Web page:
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Two Resign from Azusa Pacific University's Board of Trustees Citing Drift from Faith and Core Principles


Two members of the board of trustees of Azusa Pacific University, (APU) the first Christian college on the West Coast, resigned last week, arguing the major evangelical university has "drifted" from its mission and that its new ideology is at odds with many of its policies, statement of faith, and even the Bible itself.

In an exclusive, the website WND (formerly WorldNetDaily) reports Raleigh Washington, a prominent pastor known for his leadership of the Promise Keepers men's movement, and Dave Dias, a Sacramento-area business executive submitted their letters of resignation to Azusa's board of trustees.  

Azusa's main campus is located in the San Gabriel Valley in Azusa, California.

Washington had served on the board of trustees for 15 years. He told WND he had brought ample evidence to the board's attention over the last six years that the administration and a large portion of the faculty were "promoting a progressive ideology that clashed with the institution's statement of faith and core principles."

"After fervent prayer and with integrity of heart, I cannot continue to be a part of these violations of God's word," he wrote in his resignation letter. "I fear the spiritual consequences of this lack of correction and discipline."

As CBN News reported last September, the university came under fire after reversing its policy on banning public LGBTQ relationships on campus after caving in to pressure from activists. However, the Board of Trustees said they never approved the change and have reinstated the policy.

"That action concerning romanticized relationships was never approved by the board and the original wording has been reinstated," the board said in a statement.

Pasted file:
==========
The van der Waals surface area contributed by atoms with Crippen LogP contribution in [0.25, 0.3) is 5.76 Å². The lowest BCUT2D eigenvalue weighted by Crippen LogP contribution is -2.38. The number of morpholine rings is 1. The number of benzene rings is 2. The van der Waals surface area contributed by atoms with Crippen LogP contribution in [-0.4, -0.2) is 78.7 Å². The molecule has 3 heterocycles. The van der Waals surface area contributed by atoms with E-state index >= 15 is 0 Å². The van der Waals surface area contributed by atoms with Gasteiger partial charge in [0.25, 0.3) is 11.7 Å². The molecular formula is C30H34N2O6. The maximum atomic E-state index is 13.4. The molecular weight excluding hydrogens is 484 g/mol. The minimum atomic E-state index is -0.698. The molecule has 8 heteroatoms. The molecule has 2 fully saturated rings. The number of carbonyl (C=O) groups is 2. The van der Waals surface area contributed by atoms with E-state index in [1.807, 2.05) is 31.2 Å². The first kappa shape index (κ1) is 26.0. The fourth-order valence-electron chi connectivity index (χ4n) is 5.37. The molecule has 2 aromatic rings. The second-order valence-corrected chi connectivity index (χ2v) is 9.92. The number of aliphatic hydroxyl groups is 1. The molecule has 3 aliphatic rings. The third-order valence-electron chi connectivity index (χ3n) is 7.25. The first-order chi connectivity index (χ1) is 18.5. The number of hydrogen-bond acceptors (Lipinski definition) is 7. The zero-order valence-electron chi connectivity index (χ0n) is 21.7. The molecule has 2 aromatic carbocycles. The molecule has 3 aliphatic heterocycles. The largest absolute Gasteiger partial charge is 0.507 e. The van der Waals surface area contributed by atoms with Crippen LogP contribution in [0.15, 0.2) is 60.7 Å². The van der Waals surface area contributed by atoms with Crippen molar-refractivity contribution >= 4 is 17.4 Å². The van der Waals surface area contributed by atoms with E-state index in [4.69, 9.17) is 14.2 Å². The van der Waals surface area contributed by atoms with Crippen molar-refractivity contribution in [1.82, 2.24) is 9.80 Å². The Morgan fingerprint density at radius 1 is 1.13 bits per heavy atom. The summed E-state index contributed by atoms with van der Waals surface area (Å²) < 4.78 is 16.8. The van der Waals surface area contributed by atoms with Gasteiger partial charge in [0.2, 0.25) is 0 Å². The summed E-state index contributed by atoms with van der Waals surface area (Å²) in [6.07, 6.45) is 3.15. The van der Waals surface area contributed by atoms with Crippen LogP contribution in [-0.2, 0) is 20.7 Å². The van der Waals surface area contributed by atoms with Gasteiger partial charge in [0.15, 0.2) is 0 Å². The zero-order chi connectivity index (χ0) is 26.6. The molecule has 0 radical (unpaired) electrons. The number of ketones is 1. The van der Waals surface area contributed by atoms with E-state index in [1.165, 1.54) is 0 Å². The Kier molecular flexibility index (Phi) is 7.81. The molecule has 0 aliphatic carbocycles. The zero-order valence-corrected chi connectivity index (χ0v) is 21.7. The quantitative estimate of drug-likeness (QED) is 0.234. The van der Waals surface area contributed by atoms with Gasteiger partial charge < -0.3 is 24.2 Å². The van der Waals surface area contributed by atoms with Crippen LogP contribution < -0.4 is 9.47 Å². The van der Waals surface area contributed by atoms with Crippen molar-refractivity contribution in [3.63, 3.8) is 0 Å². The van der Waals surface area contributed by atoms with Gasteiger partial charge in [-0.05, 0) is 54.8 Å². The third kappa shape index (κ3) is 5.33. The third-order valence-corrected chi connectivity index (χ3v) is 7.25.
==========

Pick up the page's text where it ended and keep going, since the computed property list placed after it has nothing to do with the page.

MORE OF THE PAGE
"We pledge to boldly uphold biblical values and not waiver in our Christ-centered mission. We will examine how we live up to these high ideals and enact measures that prevent us from swaying from that sure footing," the statement continued

"What happened with the student handbook was an indication of a bigger problem that exists, and that problem is theological drift from what is required of an evangelical Christian university," Washington told WND.

Dias agreed with Washington's statement. 

"I have deep concerns about the long-term viability of APU as a 'God-first' university," he told WND.

David Poole, board chairman for APU's Board of Trustees, responded in an email to CBN News on Tuesday writing: "The board is firmly committed to upholding the biblical values that undergird the university and it will not waver in providing leadership toward our Christ-centered mission. We recognize that disagreements can arise even between people who share the same goals and convictions. Despite the assertions made by those who resigned, the board stands united in our commitment to our evangelical Christian identity."

According to the university's website, the school was founded in 1899 and is a community of individuals representing diverse Christian backgrounds, but whose core identity is built on the Wesleyan Holiness tradition.

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